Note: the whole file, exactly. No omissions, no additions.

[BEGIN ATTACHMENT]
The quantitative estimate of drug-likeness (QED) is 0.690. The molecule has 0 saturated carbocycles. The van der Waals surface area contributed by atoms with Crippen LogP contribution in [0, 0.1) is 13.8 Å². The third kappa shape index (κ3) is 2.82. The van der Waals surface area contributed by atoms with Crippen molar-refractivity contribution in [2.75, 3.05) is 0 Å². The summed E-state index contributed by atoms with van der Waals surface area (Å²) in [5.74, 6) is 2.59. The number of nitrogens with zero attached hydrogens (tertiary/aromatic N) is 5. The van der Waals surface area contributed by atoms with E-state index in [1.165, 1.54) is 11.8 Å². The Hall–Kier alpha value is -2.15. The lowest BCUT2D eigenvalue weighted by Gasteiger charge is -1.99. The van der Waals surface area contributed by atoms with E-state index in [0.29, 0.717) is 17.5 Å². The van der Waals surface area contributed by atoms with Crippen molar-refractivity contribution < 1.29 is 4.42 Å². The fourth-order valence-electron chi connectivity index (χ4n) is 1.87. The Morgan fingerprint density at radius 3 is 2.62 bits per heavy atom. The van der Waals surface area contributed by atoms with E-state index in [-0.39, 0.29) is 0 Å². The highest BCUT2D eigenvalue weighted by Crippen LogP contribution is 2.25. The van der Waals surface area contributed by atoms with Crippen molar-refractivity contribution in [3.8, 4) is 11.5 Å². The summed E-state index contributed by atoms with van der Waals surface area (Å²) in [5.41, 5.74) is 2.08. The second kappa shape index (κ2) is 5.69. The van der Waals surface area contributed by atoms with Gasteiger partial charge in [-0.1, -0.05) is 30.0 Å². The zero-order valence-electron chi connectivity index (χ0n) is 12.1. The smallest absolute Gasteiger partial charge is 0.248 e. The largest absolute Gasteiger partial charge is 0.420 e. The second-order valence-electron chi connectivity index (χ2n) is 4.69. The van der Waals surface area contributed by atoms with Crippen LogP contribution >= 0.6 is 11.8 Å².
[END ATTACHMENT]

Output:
The quantitative estimate of drug-likeness (QED) is 0.690. The molecule has 0 saturated carbocycles. The van der Waals surface area contributed by atoms with Crippen LogP contribution in [0, 0.1) is 13.8 Å². The third kappa shape index (κ3) is 2.82. The van der Waals surface area contributed by atoms with Crippen molar-refractivity contribution in [2.75, 3.05) is 0 Å². The summed E-state index contributed by atoms with van der Waals surface area (Å²) in [5.74, 6) is 2.59. The number of nitrogens with zero attached hydrogens (tertiary/aromatic N) is 5. The van der Waals surface area contributed by atoms with E-state index in [1.165, 1.54) is 11.8 Å². The Hall–Kier alpha value is -2.15. The lowest BCUT2D eigenvalue weighted by Gasteiger charge is -1.99. The van der Waals surface area contributed by atoms with E-state index in [0.29, 0.717) is 17.5 Å². The van der Waals surface area contributed by atoms with Crippen molar-refractivity contribution < 1.29 is 4.42 Å². The fourth-order valence-electron chi connectivity index (χ4n) is 1.87. The Morgan fingerprint density at radius 3 is 2.62 bits per heavy atom. The van der Waals surface area contributed by atoms with E-state index in [-0.39, 0.29) is 0 Å². The highest BCUT2D eigenvalue weighted by Crippen LogP contribution is 2.25. The van der Waals surface area contributed by atoms with Crippen molar-refractivity contribution in [3.8, 4) is 11.5 Å². The summed E-state index contributed by atoms with van der Waals surface area (Å²) in [5.41, 5.74) is 2.08. The second kappa shape index (κ2) is 5.69. The van der Waals surface area contributed by atoms with Gasteiger partial charge in [-0.1, -0.05) is 30.0 Å². The zero-order valence-electron chi connectivity index (χ0n) is 12.1. The smallest absolute Gasteiger partial charge is 0.248 e. The largest absolute Gasteiger partial charge is 0.420 e. The second-order valence-electron chi connectivity index (χ2n) is 4.69. The van der Waals surface area contributed by atoms with Crippen LogP contribution >= 0.6 is 11.8 Å².